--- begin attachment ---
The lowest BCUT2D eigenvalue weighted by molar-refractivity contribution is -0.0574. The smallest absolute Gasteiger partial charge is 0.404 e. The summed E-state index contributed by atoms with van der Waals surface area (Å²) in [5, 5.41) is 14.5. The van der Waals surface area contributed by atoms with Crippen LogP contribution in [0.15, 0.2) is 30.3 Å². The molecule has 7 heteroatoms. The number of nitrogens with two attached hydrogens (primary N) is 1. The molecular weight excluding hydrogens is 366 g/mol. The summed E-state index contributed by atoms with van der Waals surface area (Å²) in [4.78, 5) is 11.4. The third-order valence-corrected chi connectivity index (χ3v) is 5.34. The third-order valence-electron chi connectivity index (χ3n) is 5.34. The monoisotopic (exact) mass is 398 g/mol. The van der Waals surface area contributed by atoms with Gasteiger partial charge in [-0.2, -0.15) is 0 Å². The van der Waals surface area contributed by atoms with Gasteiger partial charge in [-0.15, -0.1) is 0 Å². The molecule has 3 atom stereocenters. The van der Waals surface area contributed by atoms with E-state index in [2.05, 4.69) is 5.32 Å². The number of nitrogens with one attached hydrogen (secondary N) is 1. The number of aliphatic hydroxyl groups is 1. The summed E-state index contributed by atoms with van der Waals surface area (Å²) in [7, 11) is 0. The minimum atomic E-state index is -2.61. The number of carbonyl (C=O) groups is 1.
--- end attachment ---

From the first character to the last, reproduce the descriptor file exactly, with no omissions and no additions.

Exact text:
The lowest BCUT2D eigenvalue weighted by molar-refractivity contribution is -0.0574. The smallest absolute Gasteiger partial charge is 0.404 e. The summed E-state index contributed by atoms with van der Waals surface area (Å²) in [5, 5.41) is 14.5. The van der Waals surface area contributed by atoms with Crippen LogP contribution in [0.15, 0.2) is 30.3 Å². The molecule has 7 heteroatoms. The number of nitrogens with two attached hydrogens (primary N) is 1. The molecular weight excluding hydrogens is 366 g/mol. The summed E-state index contributed by atoms with van der Waals surface area (Å²) in [4.78, 5) is 11.4. The third-order valence-corrected chi connectivity index (χ3v) is 5.34. The third-order valence-electron chi connectivity index (χ3n) is 5.34. The monoisotopic (exact) mass is 398 g/mol. The van der Waals surface area contributed by atoms with Gasteiger partial charge in [-0.2, -0.15) is 0 Å². The van der Waals surface area contributed by atoms with Gasteiger partial charge in [-0.15, -0.1) is 0 Å². The molecule has 3 atom stereocenters. The van der Waals surface area contributed by atoms with E-state index in [2.05, 4.69) is 5.32 Å². The number of nitrogens with one attached hydrogen (secondary N) is 1. The number of aliphatic hydroxyl groups is 1. The summed E-state index contributed by atoms with van der Waals surface area (Å²) in [7, 11) is 0. The minimum atomic E-state index is -2.61. The number of carbonyl (C=O) groups is 1.